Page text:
A brief round up of what I did this year, mainly for myself but you can read it if you want.
Posted in: General
15 October 2014: updated to include feedback from comments.
A current design pattern on some scroll-hijacking sites is to have each section as tall as the browser window so you see that content without distraction before moving onto the next.
This is a demo of content equal to browser height using CSS with a fall-back coffeescript solution for browsers that don’t understand css transforms. It is also responds to any adjustment in height and width of the browser window.
Definition of tabindex from w3.org:
This attribute specifies the position of the current element in the tabbing order for the current document. The tabbing order defines the order in which elements will receive focus when navigated by the user via the keyboard.
In general you shouldn’t need to explicitly set the tabindex of an element on a page, however there are a few exceptions to this
Are you bored of looking up which vendor-prefixes are still required for a particular rule on a particular day, or you want to remove the bloat that a catch-all mixin gives you? Then read on.
A few links I found interesting this week.
This would be useful on a calendar when selecting a range between two dates.
The first in what I hope is a series of simple techniques to get around problems that at first sight might seem impossible. I like to say that everything is possible given a bit of thought*.
This technique is for when you need to place a background-image more than 100% to the right of the page.
I was having a problem where adding a basic css opacity on an element wouldn’t work when viewing in iOS. Looked fine on desktop.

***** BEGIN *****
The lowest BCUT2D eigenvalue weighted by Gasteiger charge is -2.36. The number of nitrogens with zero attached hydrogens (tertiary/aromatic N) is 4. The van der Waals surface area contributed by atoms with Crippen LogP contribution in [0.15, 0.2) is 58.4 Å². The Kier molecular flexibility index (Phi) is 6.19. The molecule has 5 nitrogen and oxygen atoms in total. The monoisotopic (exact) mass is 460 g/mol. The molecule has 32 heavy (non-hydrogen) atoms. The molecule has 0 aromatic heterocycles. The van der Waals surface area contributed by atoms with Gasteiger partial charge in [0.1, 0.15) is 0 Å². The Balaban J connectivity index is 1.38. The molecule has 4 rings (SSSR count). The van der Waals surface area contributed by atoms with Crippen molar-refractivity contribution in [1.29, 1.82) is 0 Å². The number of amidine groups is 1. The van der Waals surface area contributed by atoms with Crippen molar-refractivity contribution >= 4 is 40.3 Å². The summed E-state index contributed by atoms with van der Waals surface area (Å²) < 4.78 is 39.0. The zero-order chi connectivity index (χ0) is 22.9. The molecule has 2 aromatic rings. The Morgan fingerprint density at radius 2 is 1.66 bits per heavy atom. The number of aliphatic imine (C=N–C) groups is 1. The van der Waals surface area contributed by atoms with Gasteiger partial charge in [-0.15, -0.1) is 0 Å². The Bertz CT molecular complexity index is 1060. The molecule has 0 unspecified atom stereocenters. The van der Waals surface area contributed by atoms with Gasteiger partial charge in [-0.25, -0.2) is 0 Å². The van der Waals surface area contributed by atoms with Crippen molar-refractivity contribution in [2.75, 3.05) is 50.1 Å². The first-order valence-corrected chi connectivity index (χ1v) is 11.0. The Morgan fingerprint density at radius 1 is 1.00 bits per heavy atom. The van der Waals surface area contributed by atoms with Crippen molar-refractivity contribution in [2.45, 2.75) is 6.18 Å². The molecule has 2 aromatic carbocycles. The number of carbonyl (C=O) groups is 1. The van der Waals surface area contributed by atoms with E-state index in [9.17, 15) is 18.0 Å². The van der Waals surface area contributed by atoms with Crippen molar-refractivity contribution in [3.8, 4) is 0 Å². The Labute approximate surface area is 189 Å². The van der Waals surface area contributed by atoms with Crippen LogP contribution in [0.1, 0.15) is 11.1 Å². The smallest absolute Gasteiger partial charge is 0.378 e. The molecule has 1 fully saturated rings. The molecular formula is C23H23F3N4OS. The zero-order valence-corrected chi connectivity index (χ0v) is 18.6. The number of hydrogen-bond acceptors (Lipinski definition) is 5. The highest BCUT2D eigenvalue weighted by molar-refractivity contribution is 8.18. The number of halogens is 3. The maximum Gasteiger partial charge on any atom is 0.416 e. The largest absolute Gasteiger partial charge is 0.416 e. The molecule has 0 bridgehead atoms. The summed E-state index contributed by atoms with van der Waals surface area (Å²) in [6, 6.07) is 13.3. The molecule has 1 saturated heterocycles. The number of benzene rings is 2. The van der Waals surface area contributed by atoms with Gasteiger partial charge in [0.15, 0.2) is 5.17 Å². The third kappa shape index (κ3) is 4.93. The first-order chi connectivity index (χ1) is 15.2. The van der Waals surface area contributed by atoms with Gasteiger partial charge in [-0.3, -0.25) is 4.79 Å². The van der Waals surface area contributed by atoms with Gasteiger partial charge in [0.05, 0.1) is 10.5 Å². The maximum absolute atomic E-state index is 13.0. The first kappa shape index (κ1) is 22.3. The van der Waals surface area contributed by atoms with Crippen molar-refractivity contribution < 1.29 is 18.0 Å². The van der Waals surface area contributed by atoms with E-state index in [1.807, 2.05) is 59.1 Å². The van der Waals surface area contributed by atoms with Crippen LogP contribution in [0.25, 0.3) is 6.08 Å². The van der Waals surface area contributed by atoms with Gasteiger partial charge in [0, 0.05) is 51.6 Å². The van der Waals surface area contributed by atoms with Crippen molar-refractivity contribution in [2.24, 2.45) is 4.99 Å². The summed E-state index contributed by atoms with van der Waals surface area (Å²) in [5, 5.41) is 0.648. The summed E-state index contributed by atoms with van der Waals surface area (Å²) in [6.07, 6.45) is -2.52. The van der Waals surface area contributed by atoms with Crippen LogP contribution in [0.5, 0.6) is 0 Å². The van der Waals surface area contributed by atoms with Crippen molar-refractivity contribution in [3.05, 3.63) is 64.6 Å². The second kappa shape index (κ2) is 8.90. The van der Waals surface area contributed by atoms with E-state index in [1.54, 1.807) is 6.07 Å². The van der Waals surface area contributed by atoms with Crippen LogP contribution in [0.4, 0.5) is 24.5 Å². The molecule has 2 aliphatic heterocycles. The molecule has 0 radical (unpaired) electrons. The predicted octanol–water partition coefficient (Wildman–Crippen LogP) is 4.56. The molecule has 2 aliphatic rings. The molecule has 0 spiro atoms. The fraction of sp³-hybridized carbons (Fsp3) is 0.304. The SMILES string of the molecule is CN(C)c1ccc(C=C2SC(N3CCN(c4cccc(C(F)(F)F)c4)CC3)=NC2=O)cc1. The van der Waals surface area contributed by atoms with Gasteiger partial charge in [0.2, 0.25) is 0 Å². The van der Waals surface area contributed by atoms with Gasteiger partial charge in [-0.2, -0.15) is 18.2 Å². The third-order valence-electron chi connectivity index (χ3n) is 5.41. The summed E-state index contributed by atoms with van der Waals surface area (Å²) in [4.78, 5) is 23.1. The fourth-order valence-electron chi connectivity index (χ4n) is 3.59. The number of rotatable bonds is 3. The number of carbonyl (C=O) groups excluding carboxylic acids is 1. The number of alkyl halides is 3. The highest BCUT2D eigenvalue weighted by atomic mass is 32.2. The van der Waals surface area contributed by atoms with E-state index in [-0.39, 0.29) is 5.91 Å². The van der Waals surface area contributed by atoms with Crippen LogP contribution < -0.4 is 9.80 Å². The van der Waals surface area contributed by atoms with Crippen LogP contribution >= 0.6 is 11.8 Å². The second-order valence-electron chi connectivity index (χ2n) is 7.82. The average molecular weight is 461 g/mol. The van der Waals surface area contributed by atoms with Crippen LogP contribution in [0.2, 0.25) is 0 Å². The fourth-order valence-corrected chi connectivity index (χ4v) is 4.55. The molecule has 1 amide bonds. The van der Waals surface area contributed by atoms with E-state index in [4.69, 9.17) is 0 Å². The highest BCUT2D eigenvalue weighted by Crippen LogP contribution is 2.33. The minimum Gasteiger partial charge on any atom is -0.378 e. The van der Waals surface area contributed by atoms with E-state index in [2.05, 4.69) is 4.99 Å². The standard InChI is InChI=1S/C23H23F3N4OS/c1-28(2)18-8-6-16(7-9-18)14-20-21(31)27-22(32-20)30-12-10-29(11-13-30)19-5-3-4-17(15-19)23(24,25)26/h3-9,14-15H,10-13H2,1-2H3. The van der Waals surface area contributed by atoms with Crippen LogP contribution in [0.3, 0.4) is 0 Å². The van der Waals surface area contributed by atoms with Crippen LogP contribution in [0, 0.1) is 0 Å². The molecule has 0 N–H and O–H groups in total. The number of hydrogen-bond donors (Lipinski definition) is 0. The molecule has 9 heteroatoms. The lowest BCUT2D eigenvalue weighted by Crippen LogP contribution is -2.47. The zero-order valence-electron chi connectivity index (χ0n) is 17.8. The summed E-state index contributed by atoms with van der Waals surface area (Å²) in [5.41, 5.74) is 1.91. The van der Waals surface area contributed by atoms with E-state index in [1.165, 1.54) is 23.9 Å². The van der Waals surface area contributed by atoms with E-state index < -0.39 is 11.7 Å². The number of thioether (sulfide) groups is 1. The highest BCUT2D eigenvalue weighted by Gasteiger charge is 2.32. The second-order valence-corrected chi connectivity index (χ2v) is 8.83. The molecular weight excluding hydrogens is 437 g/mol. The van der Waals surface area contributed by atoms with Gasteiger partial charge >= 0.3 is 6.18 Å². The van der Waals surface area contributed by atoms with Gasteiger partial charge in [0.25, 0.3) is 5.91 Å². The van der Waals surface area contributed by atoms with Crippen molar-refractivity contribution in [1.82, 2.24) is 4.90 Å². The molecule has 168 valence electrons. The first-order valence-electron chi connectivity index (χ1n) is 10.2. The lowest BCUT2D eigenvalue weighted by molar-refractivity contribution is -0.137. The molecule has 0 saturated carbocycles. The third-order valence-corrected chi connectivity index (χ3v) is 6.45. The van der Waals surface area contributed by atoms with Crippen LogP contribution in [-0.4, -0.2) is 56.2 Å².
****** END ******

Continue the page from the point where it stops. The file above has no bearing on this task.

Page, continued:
I didn’t come across a specific solution to my problem, but someone else had a similar thing when using opacity with transitions.
Ever seen this when testing a website in IE8… Instead of the usual obfuscation using dots or stars, you see a square/rectangular symbol which usually shows up when the browser doesn’t have the entity available to display. The usual reason is that there is a custom font or webfont in use on the fields.
It’s easy to make a perfect square in CSS – set an equal height and width and boom, you’re done. But what if you don’t always know the width of the square? For instance you’ve given the structures percentage widths to fit a fluid container.
I have a results table where each row is a form and the user continues by pressing the submit button for that result. At smaller widths I collapse the table, hide the submit button and add a click event handler to the
tr – it works fine, up to a point.
A filter bar was added that uses AJAX to reorder and add to the results so now the DOM is being generated with JS. Usually you can use
.on(event, selector, handler) to catch any generated elements, but this won’t work on iPhone or iPad*.
Named anchors have been around since HTML was created and allowed you to link to a different part of a page. They can be referenced by external page by using a hash then the identifier after the URL
Note: I’m not American, but it feels weird writing ‘centre’ if you code in CSS all day.
I’ve come across a problem I need solving and Google is not being my friend. I need to center a button on the page without specifying its width, because the text inside is of various lengths. The following works how I want in Firefox, Safari, Opera and even IE6, 7 .